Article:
It is common practice in many schools in the U.S. to survey students about their experiences. These surveys typically ask students to share their perspectives on school cleanliness and climate, their sense of belonging and safety, their engagement in school, their relationships with teachers, and other topics. The data generated can be useful for identifying problem areas that may be adversely affecting student learning and achievement.
Findings can suggest a starting point for action plans and improvement efforts. Recent work has underscored the importance of collecting and attending to this “street data,” as it can help “root equity, pedagogy, and school transformation in what matters most: human experience” (Safir & Dugan, 2021, p. 12).
At the classroom level, some teachers also administer student surveys to garner students’ perceptions on their experiences in the class. Similar to the kinds of evaluations that college professors (are required to) give their students at the end of a course, classroom student experience surveys may ask how challenged or respected students felt in the class, what kind of instructional activities they would like more or less of, and how much students felt they learned. Like their school-level counterparts, these classroom student experience surveys represent important tools for not only pinpointing areas for improvement, but also measuring the impact of any change efforts. Readministering such surveys periodically can help determine whether change efforts resulted in any discernable differences for students.
Our research with middle and high school students across the country affirms that students are well accustomed to these surveys, especially at the school level. However, we also find that students remain dubious of their utility. Although students complete the surveys honestly and with the hope that their candor will lead to change, rarely do they see what comes of the results. Students tell us they see neither the survey data nor any changes made because of them. This lack of a feedback loop can breed skepticism about how seriously adults take students’ reports on these surveys.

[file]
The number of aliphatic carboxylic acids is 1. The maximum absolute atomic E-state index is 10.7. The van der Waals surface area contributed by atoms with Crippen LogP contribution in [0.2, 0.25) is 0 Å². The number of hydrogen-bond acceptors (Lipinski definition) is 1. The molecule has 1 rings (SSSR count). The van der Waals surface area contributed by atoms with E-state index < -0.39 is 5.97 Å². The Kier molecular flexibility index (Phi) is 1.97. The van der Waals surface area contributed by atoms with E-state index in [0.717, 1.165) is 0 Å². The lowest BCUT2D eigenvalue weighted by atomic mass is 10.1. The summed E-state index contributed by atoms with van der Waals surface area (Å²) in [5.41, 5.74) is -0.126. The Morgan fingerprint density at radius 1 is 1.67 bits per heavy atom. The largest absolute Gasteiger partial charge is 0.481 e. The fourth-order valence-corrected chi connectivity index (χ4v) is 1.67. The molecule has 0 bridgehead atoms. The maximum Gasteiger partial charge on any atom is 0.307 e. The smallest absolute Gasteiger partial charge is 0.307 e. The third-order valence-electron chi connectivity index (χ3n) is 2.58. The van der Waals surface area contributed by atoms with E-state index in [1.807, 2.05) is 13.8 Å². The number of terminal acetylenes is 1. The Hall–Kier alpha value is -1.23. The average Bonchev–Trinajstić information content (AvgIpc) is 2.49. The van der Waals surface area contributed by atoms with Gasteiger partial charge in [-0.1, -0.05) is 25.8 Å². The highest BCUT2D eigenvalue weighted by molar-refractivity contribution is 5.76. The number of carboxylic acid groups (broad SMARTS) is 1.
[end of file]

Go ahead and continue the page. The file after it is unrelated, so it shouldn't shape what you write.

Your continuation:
We are learning that when it comes to student experience surveys, three things can help foster greater trust between students and administrators: timing, transparency, and taking action.
- Timing. Often surveys are administered late in the school year. While this timing may allow students to reflect on their experiences over the course of the year, it prevents real-time adjustments that respond to emergent trends in the data. Administrators and teachers might consider disseminating shorter, more targeted surveys more regularly, such as every three months. The risk of engendering survey fatigue can be mitigated by following the next two principles, which help establish a culture of transparency and responsiveness, making students more inclined to participate the next time they are asked.
- Transparency. Sharing the results or high-level findings from student experience surveys with the students who responded is an important first step in helping students feel that the time they invest in completing the survey is worthwhile and their insights are valued. Such sharing sends a powerful message that adults in the school not only care about students’ experiences and perspectives but also respect them enough to entrust them with findings that may highlight deficiencies in the school. In the absence of such transparency, students are left to wonder if their views were ignored, discounted, or cherry-picked to serve adult agendas.